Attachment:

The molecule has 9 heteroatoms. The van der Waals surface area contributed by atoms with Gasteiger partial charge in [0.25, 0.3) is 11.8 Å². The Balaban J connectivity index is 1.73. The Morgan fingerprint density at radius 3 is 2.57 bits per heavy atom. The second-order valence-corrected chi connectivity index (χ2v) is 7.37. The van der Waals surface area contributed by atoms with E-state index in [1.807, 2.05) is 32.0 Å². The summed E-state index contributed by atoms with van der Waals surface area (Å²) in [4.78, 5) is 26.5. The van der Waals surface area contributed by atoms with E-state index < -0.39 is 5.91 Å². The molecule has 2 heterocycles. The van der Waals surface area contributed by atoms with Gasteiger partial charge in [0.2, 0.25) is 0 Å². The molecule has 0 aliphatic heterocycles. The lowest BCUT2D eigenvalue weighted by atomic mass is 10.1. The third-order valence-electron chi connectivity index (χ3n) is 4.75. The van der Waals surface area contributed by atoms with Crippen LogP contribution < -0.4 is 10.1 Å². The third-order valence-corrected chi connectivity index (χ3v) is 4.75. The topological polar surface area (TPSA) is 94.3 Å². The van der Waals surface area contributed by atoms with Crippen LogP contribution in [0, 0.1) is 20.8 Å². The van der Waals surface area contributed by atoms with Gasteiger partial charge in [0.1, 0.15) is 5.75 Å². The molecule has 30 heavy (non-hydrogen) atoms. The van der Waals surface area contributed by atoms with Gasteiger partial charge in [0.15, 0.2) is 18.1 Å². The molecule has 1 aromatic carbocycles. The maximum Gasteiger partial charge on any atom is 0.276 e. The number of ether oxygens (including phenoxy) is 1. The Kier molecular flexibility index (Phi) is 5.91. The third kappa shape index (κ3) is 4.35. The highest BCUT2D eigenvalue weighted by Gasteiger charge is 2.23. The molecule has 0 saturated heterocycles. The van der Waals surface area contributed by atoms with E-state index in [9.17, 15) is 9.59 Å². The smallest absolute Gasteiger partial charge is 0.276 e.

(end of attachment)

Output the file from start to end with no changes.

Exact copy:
The molecule has 9 heteroatoms. The van der Waals surface area contributed by atoms with Gasteiger partial charge in [0.25, 0.3) is 11.8 Å². The Balaban J connectivity index is 1.73. The Morgan fingerprint density at radius 3 is 2.57 bits per heavy atom. The second-order valence-corrected chi connectivity index (χ2v) is 7.37. The van der Waals surface area contributed by atoms with E-state index in [1.807, 2.05) is 32.0 Å². The summed E-state index contributed by atoms with van der Waals surface area (Å²) in [4.78, 5) is 26.5. The van der Waals surface area contributed by atoms with E-state index < -0.39 is 5.91 Å². The molecule has 2 heterocycles. The van der Waals surface area contributed by atoms with Gasteiger partial charge in [0.2, 0.25) is 0 Å². The molecule has 0 aliphatic heterocycles. The lowest BCUT2D eigenvalue weighted by atomic mass is 10.1. The third-order valence-electron chi connectivity index (χ3n) is 4.75. The van der Waals surface area contributed by atoms with Crippen LogP contribution < -0.4 is 10.1 Å². The third-order valence-corrected chi connectivity index (χ3v) is 4.75. The topological polar surface area (TPSA) is 94.3 Å². The van der Waals surface area contributed by atoms with Crippen LogP contribution in [0, 0.1) is 20.8 Å². The van der Waals surface area contributed by atoms with Gasteiger partial charge in [0.1, 0.15) is 5.75 Å². The molecule has 30 heavy (non-hydrogen) atoms. The van der Waals surface area contributed by atoms with Gasteiger partial charge in [0.15, 0.2) is 18.1 Å². The molecule has 1 aromatic carbocycles. The maximum Gasteiger partial charge on any atom is 0.276 e. The number of ether oxygens (including phenoxy) is 1. The Kier molecular flexibility index (Phi) is 5.91. The third kappa shape index (κ3) is 4.35. The highest BCUT2D eigenvalue weighted by Gasteiger charge is 2.23. The molecule has 0 saturated heterocycles. The van der Waals surface area contributed by atoms with E-state index in [9.17, 15) is 9.59 Å². The smallest absolute Gasteiger partial charge is 0.276 e.